"We're playing the teams that are contending with us," Dungy said. "We'll have a chance to have a good AFC record, which is the No. 1 tiebreaker, if we continue to win. What we have to do is win. If we win 11 or 12 games, I think we'll be in there. If you win nine, you probably won't. If you win 10, it's going to be dicey.

"We just have to keep winning and not put it in other people's hands, not worry about tiebreakers, and keep winning."

Dungy, speaking at his weekly next-day news conference at the Indiana Farm Bureau Football Center, called the victory over Pittsburgh "gratifying," primarily because of the circumstances in which it was achieved.

The Colts, who earlier this season rallied from double-digit road deficits to win in Minnesota and Houston, on Sunday trailed the Steelers by 10 points in the first half. They allowed just three points thereafter, forcing three critical turnovers and turning in a key, fourth-quarter goal line stand to limit the Steelers to a field goal.

The takeaways allowed the Colts offense to score touchdowns on drives of 30 and 32 yards against the NFL's top-ranked defense, and the Colts' other touchdown came on a 65-yard pass from quarterback Peyton Manning to wide receiver Reggie Wayne.

"I thought it was a big win for us in a lot of ways," Dungy said. "Coming from 10 down, that's not easy to do, especially there against a good team, on the road. That's certainly a team you don't want to fall behind and have to get one-dimensional and throw to win."

For that reason, Dungy said the game's key play came when Colts cornerback Keiwan Ratliff intercepted Steelers quarterback Ben Roethlisberger late in the second quarter.

The interception gave Indianapolis possession at the Steelers 30. Four plays later, with :06 remaining in the half, Manning's two-yard touchdown pass to Dallas Clark made it 17-14, Steelers.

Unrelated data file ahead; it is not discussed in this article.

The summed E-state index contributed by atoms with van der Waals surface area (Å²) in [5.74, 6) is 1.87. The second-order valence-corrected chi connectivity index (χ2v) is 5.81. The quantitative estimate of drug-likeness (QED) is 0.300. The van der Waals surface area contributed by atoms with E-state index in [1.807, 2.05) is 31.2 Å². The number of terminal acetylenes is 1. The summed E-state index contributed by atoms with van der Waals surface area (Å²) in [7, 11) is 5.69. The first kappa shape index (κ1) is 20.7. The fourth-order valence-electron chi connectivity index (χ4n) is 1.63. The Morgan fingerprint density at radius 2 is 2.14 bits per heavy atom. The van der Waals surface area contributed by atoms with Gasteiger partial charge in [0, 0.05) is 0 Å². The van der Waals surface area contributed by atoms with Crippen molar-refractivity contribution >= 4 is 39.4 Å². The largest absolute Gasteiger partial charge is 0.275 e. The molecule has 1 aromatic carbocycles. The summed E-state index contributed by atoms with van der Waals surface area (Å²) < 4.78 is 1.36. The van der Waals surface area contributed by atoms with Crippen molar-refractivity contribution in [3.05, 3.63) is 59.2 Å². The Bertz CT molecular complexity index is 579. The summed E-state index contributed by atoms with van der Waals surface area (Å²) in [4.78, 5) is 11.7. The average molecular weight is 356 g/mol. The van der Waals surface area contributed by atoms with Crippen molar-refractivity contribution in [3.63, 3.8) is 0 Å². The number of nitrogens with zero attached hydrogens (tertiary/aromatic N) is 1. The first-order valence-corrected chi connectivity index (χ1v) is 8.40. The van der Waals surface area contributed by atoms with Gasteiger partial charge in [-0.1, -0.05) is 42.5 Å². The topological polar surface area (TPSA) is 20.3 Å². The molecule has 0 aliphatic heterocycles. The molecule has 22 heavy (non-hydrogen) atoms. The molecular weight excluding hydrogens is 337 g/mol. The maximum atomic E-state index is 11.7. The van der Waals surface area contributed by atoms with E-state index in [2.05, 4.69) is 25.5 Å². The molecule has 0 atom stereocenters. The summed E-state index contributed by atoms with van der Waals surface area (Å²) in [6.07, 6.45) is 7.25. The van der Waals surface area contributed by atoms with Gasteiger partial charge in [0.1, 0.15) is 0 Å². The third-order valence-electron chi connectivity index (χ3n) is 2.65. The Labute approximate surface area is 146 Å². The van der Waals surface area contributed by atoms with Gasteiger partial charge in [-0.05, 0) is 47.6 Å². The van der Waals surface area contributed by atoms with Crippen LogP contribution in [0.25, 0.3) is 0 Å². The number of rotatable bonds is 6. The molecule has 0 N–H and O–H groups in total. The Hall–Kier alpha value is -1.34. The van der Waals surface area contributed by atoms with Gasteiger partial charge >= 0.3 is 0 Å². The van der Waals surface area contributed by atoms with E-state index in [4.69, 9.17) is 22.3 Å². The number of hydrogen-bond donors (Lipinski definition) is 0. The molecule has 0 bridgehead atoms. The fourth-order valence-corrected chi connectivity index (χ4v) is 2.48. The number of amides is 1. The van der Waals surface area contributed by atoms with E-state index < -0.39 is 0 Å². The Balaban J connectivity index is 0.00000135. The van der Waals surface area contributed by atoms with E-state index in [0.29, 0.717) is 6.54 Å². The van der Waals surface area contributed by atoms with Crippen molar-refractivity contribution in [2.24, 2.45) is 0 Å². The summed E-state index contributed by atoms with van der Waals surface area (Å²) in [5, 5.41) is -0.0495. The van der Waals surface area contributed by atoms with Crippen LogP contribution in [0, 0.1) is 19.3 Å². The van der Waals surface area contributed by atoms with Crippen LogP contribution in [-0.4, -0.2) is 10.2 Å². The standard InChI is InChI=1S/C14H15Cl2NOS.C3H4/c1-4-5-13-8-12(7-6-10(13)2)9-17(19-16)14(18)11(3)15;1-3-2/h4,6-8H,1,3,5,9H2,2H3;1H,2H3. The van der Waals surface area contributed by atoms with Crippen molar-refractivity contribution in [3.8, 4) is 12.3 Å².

"We got the big interception from Keiwan that got us back in the game," Dungy said. "So, we didn't have to face that uphill battle of having to throw. I thought that was big."

Dungy said although the Colts continued a recent trend of playing more fundamentally-sound, improvement could still be made in the area. The Colts did not commit a turnover for the second consecutive week and forced three by the Steelers, but were penalized six times for 45 yards.

"We had some fundamental errors," Dungy said. "All in all, I thought we played hard and held together and won a game when we needed to make plays in the fourth quarter to win, so that was positive."

Another positive, Dungy said, was having a productive day offensively against one of the NFL's top defensive teams, something he said the Colts have done more than once this season.

On October 12, the Baltimore Ravens entered a game at Lucas Oil Stadium with the NFL's top-ranked defense. The Colts had one of their best offensive games of the season in a 31-3 victory and are the only team this season to score more than 30 points on the Ravens.

On Sunday, the Colts became the first team this season to score more than 21 points against Pittsburgh, and two weeks ago against Tennessee, the Colts became the only team this season to score more than 20 points against the Titans.

"Baltimore and Pittsburgh are tough," Dungy said. "We scored points against them. They hadn't been giving up points before we played them, either one, and we got points. We got points against Tennessee. We're showing signs of moving the ball.

"Our whole team just has to build a little bit more consistency, doing things right more often than not, and we're going to be in good shape."